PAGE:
A Writer discovers his voice.
SOMEONE once said: “Don’t get mad, get even”, which must have been on my counsellor’s mind when he suggested something towards the end of my two years of grief counselling after the death of my partner, Jono.
The Australian Human Rights and Equal Opportunity Commission (HREOC), now the Human Rights Commission, were looking for people to make submissions to illustrate various aspects of their Same Sex: Same Entitlements investigation into financial discrimination against same-sex couples in Australia.
“Why not think about writing your experiences?” he put to me.
I said I’d think about it, although my first thought was that my experiences were somehow not relevant. Then I thought deeper.
The death of my partner, with whom I cohabited, ran a business, and had joint financial affairs, had cost me dearly emotionally, but it had also cost me economically.
Unlike straight people in my situation, Centrelink did not recognise the validity of my relationship in any way. I was unable to claim any kind of support linked to my grief or my monetary losses when I had to move house three times in one year, and take time off work.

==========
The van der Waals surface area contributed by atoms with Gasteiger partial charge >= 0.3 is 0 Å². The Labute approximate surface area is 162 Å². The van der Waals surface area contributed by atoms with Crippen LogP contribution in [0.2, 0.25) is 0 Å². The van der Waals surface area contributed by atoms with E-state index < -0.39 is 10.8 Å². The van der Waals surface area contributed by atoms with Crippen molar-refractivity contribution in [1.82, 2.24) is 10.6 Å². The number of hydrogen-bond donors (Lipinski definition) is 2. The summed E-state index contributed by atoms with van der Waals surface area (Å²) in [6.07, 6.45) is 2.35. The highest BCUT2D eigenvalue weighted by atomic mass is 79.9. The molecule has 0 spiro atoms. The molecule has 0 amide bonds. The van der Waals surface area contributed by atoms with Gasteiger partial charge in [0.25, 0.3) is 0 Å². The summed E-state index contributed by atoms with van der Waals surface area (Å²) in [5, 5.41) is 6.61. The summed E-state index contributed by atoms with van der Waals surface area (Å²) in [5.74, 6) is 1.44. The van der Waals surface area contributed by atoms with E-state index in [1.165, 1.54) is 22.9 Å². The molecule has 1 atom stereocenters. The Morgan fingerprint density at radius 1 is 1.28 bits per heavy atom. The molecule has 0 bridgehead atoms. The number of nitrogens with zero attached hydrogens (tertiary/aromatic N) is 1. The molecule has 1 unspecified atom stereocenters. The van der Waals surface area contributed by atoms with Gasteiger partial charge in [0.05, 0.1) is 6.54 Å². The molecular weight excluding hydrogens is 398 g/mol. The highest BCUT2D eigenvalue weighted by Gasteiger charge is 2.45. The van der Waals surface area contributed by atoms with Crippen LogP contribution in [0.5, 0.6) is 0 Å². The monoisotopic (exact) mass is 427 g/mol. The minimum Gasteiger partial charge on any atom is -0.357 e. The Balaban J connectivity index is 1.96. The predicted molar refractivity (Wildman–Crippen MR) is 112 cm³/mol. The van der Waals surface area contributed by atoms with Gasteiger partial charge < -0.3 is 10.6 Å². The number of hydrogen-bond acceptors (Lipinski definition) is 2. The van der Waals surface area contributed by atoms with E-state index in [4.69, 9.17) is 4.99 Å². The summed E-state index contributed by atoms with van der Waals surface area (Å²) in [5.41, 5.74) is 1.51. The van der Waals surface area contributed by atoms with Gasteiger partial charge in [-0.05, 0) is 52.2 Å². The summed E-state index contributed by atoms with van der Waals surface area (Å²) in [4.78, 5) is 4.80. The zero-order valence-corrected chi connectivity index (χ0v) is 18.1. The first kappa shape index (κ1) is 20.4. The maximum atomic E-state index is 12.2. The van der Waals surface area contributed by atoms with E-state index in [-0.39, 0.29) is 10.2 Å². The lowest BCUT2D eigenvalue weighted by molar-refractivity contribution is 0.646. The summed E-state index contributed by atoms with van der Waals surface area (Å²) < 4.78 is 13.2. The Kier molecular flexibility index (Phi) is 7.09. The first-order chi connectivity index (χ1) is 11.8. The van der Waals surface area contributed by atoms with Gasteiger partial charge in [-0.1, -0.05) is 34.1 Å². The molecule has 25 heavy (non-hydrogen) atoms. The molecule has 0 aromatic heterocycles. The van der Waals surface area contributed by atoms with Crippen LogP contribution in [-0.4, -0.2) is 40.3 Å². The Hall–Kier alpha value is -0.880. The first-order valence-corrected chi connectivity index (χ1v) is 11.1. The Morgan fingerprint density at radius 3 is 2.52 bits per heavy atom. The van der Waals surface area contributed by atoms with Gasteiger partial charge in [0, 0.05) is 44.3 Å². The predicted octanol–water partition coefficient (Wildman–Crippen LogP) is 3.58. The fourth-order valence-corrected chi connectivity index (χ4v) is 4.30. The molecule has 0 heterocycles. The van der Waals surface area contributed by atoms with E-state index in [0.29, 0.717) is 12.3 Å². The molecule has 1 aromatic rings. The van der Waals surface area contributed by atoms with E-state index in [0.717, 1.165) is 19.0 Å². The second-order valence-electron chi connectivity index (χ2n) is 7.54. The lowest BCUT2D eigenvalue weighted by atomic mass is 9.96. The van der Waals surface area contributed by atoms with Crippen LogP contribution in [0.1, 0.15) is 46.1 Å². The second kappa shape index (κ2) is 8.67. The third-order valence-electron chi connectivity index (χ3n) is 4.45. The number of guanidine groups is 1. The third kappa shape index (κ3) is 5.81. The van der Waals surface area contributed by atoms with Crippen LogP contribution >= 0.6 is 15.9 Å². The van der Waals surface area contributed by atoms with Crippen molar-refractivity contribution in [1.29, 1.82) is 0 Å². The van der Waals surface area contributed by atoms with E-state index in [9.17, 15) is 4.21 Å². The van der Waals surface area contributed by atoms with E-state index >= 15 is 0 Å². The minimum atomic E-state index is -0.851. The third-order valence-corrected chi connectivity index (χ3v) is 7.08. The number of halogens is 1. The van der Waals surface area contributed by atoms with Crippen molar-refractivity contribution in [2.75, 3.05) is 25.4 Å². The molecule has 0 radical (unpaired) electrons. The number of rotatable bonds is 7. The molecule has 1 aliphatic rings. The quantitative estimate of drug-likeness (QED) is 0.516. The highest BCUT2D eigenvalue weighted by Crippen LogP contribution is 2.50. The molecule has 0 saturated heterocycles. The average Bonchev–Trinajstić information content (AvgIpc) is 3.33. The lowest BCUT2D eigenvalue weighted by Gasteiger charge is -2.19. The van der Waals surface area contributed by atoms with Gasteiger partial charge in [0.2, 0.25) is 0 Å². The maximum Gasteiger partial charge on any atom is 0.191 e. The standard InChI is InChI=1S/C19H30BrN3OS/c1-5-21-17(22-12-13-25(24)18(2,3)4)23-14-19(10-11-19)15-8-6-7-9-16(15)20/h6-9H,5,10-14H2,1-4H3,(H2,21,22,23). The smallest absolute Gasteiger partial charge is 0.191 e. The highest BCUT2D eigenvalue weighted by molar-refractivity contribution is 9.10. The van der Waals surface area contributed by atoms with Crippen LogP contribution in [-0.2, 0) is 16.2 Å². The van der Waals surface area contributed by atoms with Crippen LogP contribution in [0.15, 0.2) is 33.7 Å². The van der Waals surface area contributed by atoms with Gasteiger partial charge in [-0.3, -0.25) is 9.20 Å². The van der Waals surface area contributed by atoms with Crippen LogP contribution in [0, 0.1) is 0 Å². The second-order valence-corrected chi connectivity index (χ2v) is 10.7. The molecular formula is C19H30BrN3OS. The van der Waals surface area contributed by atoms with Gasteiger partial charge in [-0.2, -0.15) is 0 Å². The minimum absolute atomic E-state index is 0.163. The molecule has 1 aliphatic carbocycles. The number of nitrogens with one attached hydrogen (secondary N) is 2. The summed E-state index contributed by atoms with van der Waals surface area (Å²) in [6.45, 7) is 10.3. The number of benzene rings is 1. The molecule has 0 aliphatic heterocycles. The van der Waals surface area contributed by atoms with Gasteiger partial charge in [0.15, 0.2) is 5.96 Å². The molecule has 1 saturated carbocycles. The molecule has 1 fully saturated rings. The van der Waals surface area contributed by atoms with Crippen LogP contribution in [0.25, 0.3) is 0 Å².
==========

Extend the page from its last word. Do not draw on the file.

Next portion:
Centrelink staff had been quite defensive about their organisation’s shortcomings, and told me to apply for Newstart (Newspeak for ‘the dole’) which came with the requirement to be seen to be seeking work and attending mind-numbing ‘how to write a resume’ courses.
I’d taken things into my own hands and gotten a part-time job in aged care, which I happily did for a few months until my car blew a gasket, and needed thousands of dollars for a new engine. I sold it as scrap, had to quit my job (for which I needed a car), and proceeded to hunker down in my cheap accommodation, a granny flat, until I had to move because the property was sold.
I headed back to Sydney and city rent, and tried to speed up my application for Jono’s superannuation, which was slowed by the machinations of his family. They threatened to apply for it in its entirety, then didn’t apply for it at all. None of them were in any way financially dependent on Jono when he died, so none of them were eligible.
I was, but, thanks to all the unwelcome nonsense, it was months before Jono’s super fund could simply do what the law required of them and send me a cheque.
I endured financial discrimination because my country had nothing for me by way of support. What was slightly galling was that certain demographics – straight divorcees over the age of 50, for example – were allowed to access the ‘widow’s pension’ automatically. No job-seeking or resume classes for them.
Me, a genuine widow, could get nothing.
I didn’t feel like entering into a sob story, but when I contacted HREOC, they encouraged me to submit a written document on these experiences, because they had not received any accounts of people in my particular position, and many of the unequal laws applied to the circumstances of being widowed.